By Walter Pincus
Washington Post Staff Writer
Tuesday, February 9, 2010; A15
Should Umar Farouk Abdulmutallab, who allegedly tried to bomb an airliner on Christmas Day, have been considered an enemy combatant under the law of war and placed in military detention? The same question raised by senior Republicans last week was considered during a Jan. 6 National Security Council meeting led by President Obama in the White House Situation Room.
The issue arose when Attorney General Eric H. Holder Jr. brought up the decision to continue the process to formally charge Abdulmutallab with attempted murder and attempted destruction of an aircraft under the U.S. criminal code.
"The attorney general said, 'I'm going to charge him tomorrow,' " and "there were questions raised about whether or not he should in fact go to law of war detention status," according to the transcript of a White House background briefing for reporters last Tuesday by two senior administration officials.
At that NSC meeting were Vice President Biden, Secretary of State Hillary Rodham Clinton, Defense Secretary Robert M. Gates, Homeland Security Secretary Janet Napolitano, Energy Secretary Steven Chu, Director of National Intelligence Dennis C. Blair, CIA Director Leon Panetta, NSA Director Keith B. Alexander, FBI Director Robert Mueller and Adm. Mike Mullen, chairman of the Joint Chiefs of Staff. It was not disclosed who raised the question.
In the discussion, it was pointed out that the FBI was working the case, that it had interrogators ready and that two counterterrorism agents were already in Nigeria, beginning a background investigation of Abdulmutallab and his large family.
Two men arrested on U.S. soil were previously deemed enemy combatants -- Jose Padilla and Ali Saleh Kahlah al-Marri. Both spent years in a military brig in South Carolina, and neither ever cooperated with interrogators.
One factor pointed out during the NSC discussion was that when a person is held in military detention and questioned, it inevitably involves people who wear military uniforms. Those present were told that "it was the professional, considered judgment of the individuals who had access to Abdulmutallab that putting him in front of somebody with a military uniform would have made him even more opposed to any type of cooperation," the senior administration official said at last week's briefing.
"Given what we can do in a military commission and what we can do in the criminal justice system, there was full unanimity on the part of the seniors [President Obama and other NSC members at the meeting] that this was the right way to go," reporters were told last week.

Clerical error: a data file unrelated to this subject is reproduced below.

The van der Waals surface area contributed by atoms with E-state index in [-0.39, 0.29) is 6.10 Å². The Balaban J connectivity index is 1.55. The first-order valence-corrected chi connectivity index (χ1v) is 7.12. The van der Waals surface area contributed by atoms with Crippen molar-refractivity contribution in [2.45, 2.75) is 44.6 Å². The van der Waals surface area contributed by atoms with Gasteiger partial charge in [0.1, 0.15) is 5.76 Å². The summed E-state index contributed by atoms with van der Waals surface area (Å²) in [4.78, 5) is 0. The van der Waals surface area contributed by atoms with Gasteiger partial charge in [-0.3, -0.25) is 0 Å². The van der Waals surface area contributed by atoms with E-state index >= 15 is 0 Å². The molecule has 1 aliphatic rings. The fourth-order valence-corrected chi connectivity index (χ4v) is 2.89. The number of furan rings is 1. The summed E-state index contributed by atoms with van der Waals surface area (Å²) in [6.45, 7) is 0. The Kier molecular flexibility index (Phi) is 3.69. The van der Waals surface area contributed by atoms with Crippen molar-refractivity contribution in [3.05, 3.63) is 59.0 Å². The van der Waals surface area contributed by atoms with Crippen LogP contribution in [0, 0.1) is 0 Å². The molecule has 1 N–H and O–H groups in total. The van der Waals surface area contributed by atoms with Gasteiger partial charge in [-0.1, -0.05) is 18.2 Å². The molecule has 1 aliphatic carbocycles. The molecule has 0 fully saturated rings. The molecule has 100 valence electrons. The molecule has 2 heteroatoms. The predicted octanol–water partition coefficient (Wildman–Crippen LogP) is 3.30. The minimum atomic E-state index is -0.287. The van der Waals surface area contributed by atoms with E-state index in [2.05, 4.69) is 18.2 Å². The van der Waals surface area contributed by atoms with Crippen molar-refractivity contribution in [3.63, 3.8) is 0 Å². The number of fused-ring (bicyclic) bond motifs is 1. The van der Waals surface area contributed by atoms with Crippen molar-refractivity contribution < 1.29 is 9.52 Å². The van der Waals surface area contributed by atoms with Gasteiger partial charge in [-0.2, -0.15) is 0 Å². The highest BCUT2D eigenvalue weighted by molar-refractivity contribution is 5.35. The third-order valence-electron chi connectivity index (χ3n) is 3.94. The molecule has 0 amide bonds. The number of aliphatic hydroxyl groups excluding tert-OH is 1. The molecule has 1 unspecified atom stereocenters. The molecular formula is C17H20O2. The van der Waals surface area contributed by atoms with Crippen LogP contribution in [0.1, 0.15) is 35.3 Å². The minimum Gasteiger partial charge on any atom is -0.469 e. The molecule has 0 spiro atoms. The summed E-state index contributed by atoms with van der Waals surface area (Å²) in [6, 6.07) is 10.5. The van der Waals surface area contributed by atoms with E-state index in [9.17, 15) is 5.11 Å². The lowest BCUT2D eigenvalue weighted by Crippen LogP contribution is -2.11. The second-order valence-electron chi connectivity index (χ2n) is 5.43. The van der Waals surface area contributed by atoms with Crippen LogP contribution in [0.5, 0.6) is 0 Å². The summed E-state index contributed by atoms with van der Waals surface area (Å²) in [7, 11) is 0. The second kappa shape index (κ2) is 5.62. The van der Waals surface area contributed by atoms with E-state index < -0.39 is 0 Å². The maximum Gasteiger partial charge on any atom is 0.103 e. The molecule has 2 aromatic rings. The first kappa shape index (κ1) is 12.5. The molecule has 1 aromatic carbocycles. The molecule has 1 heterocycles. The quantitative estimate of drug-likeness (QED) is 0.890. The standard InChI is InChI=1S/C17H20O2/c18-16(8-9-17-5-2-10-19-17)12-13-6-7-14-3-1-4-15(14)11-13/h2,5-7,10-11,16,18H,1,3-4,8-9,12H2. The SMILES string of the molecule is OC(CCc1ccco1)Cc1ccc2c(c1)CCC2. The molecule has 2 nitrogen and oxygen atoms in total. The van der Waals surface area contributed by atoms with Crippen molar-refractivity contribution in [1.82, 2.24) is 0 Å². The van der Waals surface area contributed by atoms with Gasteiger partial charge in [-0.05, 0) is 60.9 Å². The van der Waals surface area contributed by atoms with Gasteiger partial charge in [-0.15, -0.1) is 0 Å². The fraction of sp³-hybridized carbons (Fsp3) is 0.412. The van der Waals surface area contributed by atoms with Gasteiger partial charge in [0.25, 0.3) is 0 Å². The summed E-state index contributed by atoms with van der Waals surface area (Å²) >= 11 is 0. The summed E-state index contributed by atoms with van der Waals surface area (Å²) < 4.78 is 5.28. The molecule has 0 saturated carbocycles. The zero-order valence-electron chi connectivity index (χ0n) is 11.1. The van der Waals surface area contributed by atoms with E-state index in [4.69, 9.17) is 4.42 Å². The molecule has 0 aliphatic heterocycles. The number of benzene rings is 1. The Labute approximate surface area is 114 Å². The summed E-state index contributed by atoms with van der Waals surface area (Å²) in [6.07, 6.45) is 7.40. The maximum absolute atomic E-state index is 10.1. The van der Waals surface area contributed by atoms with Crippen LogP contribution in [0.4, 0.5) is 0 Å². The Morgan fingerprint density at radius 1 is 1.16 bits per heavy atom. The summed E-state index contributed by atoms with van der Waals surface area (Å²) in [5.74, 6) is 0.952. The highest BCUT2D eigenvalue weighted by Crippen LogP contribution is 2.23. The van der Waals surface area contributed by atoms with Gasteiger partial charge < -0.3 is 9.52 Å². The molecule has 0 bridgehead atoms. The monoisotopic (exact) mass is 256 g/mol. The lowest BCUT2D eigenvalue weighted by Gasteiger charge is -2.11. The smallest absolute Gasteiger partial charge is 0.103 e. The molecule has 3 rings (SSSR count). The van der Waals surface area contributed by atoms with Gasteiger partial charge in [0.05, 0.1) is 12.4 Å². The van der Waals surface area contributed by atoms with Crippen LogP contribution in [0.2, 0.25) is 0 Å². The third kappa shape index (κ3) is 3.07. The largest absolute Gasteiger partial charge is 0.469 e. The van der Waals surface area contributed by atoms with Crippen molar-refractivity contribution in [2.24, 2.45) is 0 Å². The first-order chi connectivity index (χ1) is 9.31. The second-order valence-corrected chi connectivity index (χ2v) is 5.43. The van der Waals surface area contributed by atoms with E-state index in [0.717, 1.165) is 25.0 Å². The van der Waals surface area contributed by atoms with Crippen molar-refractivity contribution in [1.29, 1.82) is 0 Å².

During last week's public debate over the handling of Abdulmutallab, administration spokesmen did not refer to their internal discussions. They also have said little about the keys to getting the 23-year-old to resume talking after his first 50-minute interview Christmas night.
While critics have said the initial questioning of Abdulmutallab is irrelevant, the selection of the Detroit-based FBI agents who carried it out reflects the capabilities the bureau has developed. One of the agents was a counterterrorism veteran. The other was an expert on weapons of mass destruction, present because officials needed to quickly determine the nature of the explosive that got through airport security.
After Abdulmutallab decided to stop talking, was read his Miranda rights and got lawyers, the FBI devised a complex investigative plan, which was outlined to reporters last week.
Two experienced counterterrorism agents were chosen to carry out a background investigation in Nigeria. One goal, suggested by behavioral scientists, was to find family members whom he would trust and who would help heal the split that had led him to cut off relations with his father and be attracted to the Yemeni al-Qaeda group.
The two agents flew on Jan. 1 to Lagos, where they met with State Department workers, CIA officers and other embassy employees. They contacted local authorities and began interviewing Abdulmutallab's family and friends. The FBI plan was to find family members who supported their strategy, and bring them to Washington and Detroit to convince them it was in Abdulmutallab's best interest to trust the U.S. justice system and cooperate. Finally, the family members had to get the young man to trust them.
The family members arrived Jan. 17. "Family talking with the subject, and then making that transition so that they were able to then get an FBI agent, and then agents into the room," was the description given reporters.
The last week in January, Abdulmutallab started giving his FBI debriefers what was described as "not stale intelligence." A senior administration official said last week that he was "confident that he is going to continue to cooperate" -- and as of Monday he was, according to a senior FBI official.